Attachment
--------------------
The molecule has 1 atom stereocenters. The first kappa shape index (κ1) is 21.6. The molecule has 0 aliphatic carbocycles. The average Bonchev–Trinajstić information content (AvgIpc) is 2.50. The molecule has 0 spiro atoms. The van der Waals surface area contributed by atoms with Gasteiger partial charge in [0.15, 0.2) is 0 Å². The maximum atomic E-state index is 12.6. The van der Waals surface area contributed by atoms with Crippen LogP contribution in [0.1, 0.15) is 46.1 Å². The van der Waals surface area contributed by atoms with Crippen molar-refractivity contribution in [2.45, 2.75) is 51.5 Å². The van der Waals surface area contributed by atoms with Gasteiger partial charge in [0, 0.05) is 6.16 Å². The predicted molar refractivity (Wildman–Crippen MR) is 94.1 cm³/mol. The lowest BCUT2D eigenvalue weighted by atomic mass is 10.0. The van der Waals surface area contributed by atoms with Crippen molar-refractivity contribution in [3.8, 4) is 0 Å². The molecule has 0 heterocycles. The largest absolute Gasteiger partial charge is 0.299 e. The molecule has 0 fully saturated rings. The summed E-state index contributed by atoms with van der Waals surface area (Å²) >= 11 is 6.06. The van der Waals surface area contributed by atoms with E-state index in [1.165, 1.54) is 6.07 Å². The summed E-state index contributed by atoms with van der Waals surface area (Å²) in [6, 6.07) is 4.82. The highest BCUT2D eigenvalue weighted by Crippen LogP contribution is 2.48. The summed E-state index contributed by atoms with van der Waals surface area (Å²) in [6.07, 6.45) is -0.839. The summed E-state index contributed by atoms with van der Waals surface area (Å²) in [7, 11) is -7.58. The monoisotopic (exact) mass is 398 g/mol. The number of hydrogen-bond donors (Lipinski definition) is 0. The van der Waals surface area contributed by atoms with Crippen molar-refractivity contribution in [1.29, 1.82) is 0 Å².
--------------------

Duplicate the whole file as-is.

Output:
The molecule has 1 atom stereocenters. The first kappa shape index (κ1) is 21.6. The molecule has 0 aliphatic carbocycles. The average Bonchev–Trinajstić information content (AvgIpc) is 2.50. The molecule has 0 spiro atoms. The van der Waals surface area contributed by atoms with Gasteiger partial charge in [0.15, 0.2) is 0 Å². The maximum atomic E-state index is 12.6. The van der Waals surface area contributed by atoms with Crippen LogP contribution in [0.1, 0.15) is 46.1 Å². The van der Waals surface area contributed by atoms with Crippen molar-refractivity contribution in [2.45, 2.75) is 51.5 Å². The van der Waals surface area contributed by atoms with Gasteiger partial charge in [0, 0.05) is 6.16 Å². The predicted molar refractivity (Wildman–Crippen MR) is 94.1 cm³/mol. The lowest BCUT2D eigenvalue weighted by atomic mass is 10.0. The van der Waals surface area contributed by atoms with Crippen molar-refractivity contribution in [3.8, 4) is 0 Å². The molecule has 0 heterocycles. The largest absolute Gasteiger partial charge is 0.299 e. The molecule has 0 fully saturated rings. The summed E-state index contributed by atoms with van der Waals surface area (Å²) >= 11 is 6.06. The van der Waals surface area contributed by atoms with E-state index in [1.165, 1.54) is 6.07 Å². The summed E-state index contributed by atoms with van der Waals surface area (Å²) in [6, 6.07) is 4.82. The highest BCUT2D eigenvalue weighted by Crippen LogP contribution is 2.48. The summed E-state index contributed by atoms with van der Waals surface area (Å²) in [6.07, 6.45) is -0.839. The summed E-state index contributed by atoms with van der Waals surface area (Å²) in [7, 11) is -7.58. The monoisotopic (exact) mass is 398 g/mol. The number of hydrogen-bond donors (Lipinski definition) is 0. The van der Waals surface area contributed by atoms with Crippen molar-refractivity contribution in [1.29, 1.82) is 0 Å².